Frost & Sullivan assesses the impacts of new EPA rules

The global air pollution control equipment market in the energy and power industry is expected to see major growth once the electric utility and the oil and gas industries comply with the increasingly stringent environmental regulations, said a new report from consultant Frost & Sullivan.

As the future of existing power plants is uncertain due to new regulations focusing on efficiency and reduction in capital costs, the market is expected to grow only gradually until 2014. New assessments from Frost & Sullivan’s “Analysis of the Global Air Pollution Control Equipment in Energy and Power Market” research finds that the market earned revenues of $7.27bn in 2010 and estimates this to reach $9.69bn in 2017, the company said in a March 6 announcement about this new analysis.

The U.S. Environmental Protection Agency’s Maximum Achievable Control Technology rules, also known as the Mercury and Air Toxics Standards, will compel solution providers to reevaluate their technology solution requirements to fulfill emission regulations, Frost & Sullivan noted. Planned projects between 2012 and 2013 are likely to be delayed until 2014, it added.

Increased market saturation due to the influx of solution providers from Asia will affect the market, the company added. These companies are looking to penetrate the retrofit market by offering solutions at competitive prices. This will increase price competition and will result in mergers and licensee partnerships between local solution providers and foreign companies, Frost & Sullivan said.

“Upcoming markets are likely to follow in the footsteps of mature markets, such as North America and Europe, by implementing emission control technology,” said Frost & Sullivan Research Analyst Ankur Jajoo. “The installation of such technologies at refining and power generation facilities present opportunities in the regions of Asia Pacific, Africa, Middle East, and a part of South America, as they slowly begin to comply with regulations.”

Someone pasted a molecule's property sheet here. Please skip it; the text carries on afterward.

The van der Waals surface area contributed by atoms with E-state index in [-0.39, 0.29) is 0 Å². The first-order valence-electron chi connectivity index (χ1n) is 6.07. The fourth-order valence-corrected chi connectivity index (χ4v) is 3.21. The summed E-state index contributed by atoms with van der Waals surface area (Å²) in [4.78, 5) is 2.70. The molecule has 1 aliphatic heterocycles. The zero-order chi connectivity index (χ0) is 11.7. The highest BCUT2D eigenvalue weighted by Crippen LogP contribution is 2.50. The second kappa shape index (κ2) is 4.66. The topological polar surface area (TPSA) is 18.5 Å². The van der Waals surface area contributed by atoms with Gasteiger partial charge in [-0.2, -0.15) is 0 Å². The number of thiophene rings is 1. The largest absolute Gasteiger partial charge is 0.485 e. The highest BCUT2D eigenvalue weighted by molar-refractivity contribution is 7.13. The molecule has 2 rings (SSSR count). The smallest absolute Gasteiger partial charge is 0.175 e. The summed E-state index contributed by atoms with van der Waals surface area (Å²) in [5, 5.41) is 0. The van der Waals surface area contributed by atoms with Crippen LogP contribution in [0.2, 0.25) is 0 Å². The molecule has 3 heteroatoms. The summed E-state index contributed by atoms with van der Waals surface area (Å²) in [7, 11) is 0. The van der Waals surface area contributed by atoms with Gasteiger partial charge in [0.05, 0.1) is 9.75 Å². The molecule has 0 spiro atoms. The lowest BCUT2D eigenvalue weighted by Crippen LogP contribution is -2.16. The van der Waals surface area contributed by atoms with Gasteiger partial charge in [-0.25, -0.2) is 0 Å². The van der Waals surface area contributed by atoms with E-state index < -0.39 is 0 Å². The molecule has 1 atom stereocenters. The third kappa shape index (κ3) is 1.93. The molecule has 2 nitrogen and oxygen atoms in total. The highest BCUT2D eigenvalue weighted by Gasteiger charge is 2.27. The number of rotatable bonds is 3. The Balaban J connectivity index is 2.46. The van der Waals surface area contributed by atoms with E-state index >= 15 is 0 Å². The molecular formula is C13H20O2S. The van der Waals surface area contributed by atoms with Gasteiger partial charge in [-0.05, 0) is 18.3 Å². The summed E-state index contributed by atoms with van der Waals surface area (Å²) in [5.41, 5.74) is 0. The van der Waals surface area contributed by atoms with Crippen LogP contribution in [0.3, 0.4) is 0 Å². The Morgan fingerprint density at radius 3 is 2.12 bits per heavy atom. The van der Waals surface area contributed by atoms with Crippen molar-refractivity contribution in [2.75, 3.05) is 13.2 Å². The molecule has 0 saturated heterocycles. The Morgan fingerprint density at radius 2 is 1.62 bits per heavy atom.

Solution providers are aiming to meet the high demand from oil and gas refineries to treat the emissions produced onshore and offshore. Fabric filters (baghouses) for particulate control, selective catalytic reduction for NOx control, flue gas desulfurization, and sorbent injection technology are likely areas of long-term growth. Fabric filters are now considered replacements for electrostatic precipitators and are anticipated to experience the largest rise in market share, Frost & Sullivan said.

“Market growth can be catalyzed by focusing on the development of more energy efficient, compact treatment solutions for emission control and the long-term usage of non-renewable energies such as coal, oil and natural gas,” said Jajoo. “Solution providers constantly seek innovative applications for new technologies and are exploring the aftermarket potential of the waste collected to ensure further environmental sustainability.”

Frost & Sullivan said it enables clients to accelerate growth and achieve best-in-class positions in growth, innovation and leadership. Frost & Sullivan leverages 50 years of experience in collaborating with Global 1000 companies, emerging businesses and the investment community from more than 40 offices on six continents. Frost & Sullivan, founded in 1961, has more than 40 global offices with more than 1,800 industry consultants, market research analysts, technology analysts and economists.

About Barry Cassell 20414 Articles
Barry Cassell is Chief Analyst for GenerationHub covering coal and emission controls issues, projects and policy. He has covered the coal and power generation industry for more than 24 years, beginning in November 2011 at GenerationHub and prior to that as editor of SNL Energy’s Coal Report. He was formerly with Coal Outlook for 15 years as the publication’s editor and contributing writer, and prior to that he was editor of Coal & Synfuels Technology and associate editor of The Energy Report. He has a bachelor’s degree from Central Michigan University.